Monday, November 19, 2007

Viral Marketing Ode


Viral Marketing Tips: Greeting Cards

When we speak about viral marketing, we are not talking about the newest disease. We are not talking about a Mad Cow Disease variant or something that you need to be vaccinated for. In fact, we are not referring to a disease at all.

What we are talking about is literally the most powerful traffic generation technique available on the internet. Viral marketing is so powerful that it makes the search engines look small and insignificant in comparison. Even link exchanges, as powerful as they can be, wilt into oblivion in comparison.

What you do with viral marketing is create something, anything, that visitors will want to give to other people. This thing, whatever it is, contains a link and perhaps a short advertisement for your website, ezine or ebook. So far so good, this is just good marketing. The viral part comes in because the people who receive these items want to give them to other people, who in turn want to give them away also.

So you see? What you get is an explosion of marketing for a very small price. It's actually kind of like an avalanche, in that you throw a snowball down a slope and it just grows and grows until the whole mountain of ice and snow is tumbling down.

One very cool viral marketing technique that any web site can take advantage of is greeting cards. I'm sure you've run across these all over the web. You select a graphic (a drawing, photo or other image), perhaps a sound file and add some text. This is sent to one or more people via email. These people open the email and click on a link to view their card. They, of course, have the option from here to visit your web site and perhaps send additional cards to other people (or back to the sender).

If your cards are good enough, you can find this technique alone will generate an incredible amount of traffic. Of course, you have the same problem with greeting cards that you have with your web site - you have to get people to it to begin with. Once you do that, however, you will find that it becomes more or less self maintaining. The more traffic you get the more you generate. Just make sure that all of your greeting card pages are listed in the search engines, well displayed on your page (and perhaps all of your pages) and advertised elsewhere as much as practical.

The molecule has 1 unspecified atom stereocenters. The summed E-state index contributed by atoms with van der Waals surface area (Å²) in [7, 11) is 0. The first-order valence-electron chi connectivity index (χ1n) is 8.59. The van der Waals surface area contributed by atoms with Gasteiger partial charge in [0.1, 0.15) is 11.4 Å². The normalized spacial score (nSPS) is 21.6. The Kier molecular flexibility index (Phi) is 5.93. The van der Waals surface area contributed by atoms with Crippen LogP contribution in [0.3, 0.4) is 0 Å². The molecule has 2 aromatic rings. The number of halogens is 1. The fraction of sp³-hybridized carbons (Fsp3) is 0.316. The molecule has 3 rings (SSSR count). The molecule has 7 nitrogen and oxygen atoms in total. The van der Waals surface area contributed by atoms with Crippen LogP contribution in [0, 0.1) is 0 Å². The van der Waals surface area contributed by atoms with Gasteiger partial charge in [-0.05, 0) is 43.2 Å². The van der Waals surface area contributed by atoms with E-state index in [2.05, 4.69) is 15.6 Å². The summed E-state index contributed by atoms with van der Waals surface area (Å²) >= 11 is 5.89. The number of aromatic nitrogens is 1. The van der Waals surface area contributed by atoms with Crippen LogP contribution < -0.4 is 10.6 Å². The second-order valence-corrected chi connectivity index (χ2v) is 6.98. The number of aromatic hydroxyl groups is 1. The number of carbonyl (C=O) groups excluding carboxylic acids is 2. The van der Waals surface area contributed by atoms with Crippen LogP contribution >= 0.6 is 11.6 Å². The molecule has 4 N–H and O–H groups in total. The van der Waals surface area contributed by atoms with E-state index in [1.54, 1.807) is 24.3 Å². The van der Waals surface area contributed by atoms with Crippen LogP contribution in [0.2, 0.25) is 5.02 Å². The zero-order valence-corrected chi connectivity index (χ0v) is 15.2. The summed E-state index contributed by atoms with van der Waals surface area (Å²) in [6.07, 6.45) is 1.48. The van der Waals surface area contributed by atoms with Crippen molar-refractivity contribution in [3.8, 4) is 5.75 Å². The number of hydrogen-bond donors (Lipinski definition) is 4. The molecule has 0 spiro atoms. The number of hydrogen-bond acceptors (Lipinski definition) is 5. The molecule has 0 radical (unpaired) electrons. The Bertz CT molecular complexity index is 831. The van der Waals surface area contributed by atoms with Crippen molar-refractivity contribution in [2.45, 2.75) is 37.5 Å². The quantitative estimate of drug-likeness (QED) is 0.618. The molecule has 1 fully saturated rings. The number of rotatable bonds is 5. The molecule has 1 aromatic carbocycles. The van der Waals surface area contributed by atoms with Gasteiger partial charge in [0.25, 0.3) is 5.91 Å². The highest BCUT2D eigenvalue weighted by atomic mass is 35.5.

In fact, it's a good idea to spend as much or more time marketing the greeting cards as the rest of your site, since these tend to create visitors exponentially, while your site is linear.

How do you put greeting cards on your site? First, pick a theme or two. If your site is about model railroads, for example, you might get some photos of trains and train sets; you could include vacation photos, cute animal pictures, scanned drawings or anything else that you feel would make a good card. Just remember to honor copyrights - make sure you have the right to make copies of the materials before you use them.

Once you have a theme or two, you need to find a greeting card service. I've experimented with a few options. I've tried hosting it entirely on my own site, and what I've found is it is difficult to maintain. I've also tried it completely hosted on another site and found it is too restrictive.

The service that I settled upon is called CyberGreeting Network - http://cybergreet.net/. This company, in my opinion, provides the best of both worlds (local and remotely hosted).

The pages, images and sound files are stored on your own web site. You can tailor these all that you want so they blend with your pages perfectly. This is the perfect freedom, and as long as you set up the form properly all will work fine.

How do you do this? You download a template file (as explained in their instructions) and modify it to suite your needs. This may require a little effort on your part (as well as some skill with HTML) but the end result will be worth it.

The remote part of the product (which is free, by the way) is the piece that actually formats and sends the card. You see, on your page you get the visitor to supply the answers to a series of questions in a form. The form data is submitted to a CGI routine which puts everything together into a greeting card. Your visitor simply answers the questions and presses submit. You pass all of this to the routine, which then sends the card to the destination.

I was able to get half a dozen pages of greeting cards working perfectly in an afternoon. These remain on my site, and serve me well by creating a steady, growing stream of traffic. I think you would do well to take a look and determine if this will work for your site as well.

Richard Lowe Jr. is the webmaster of Internet Tips And Secrets. This website includes over 1,000 free articles to improve your internet profits, enjoyment and knowledge. http://www.internet-tips.net.

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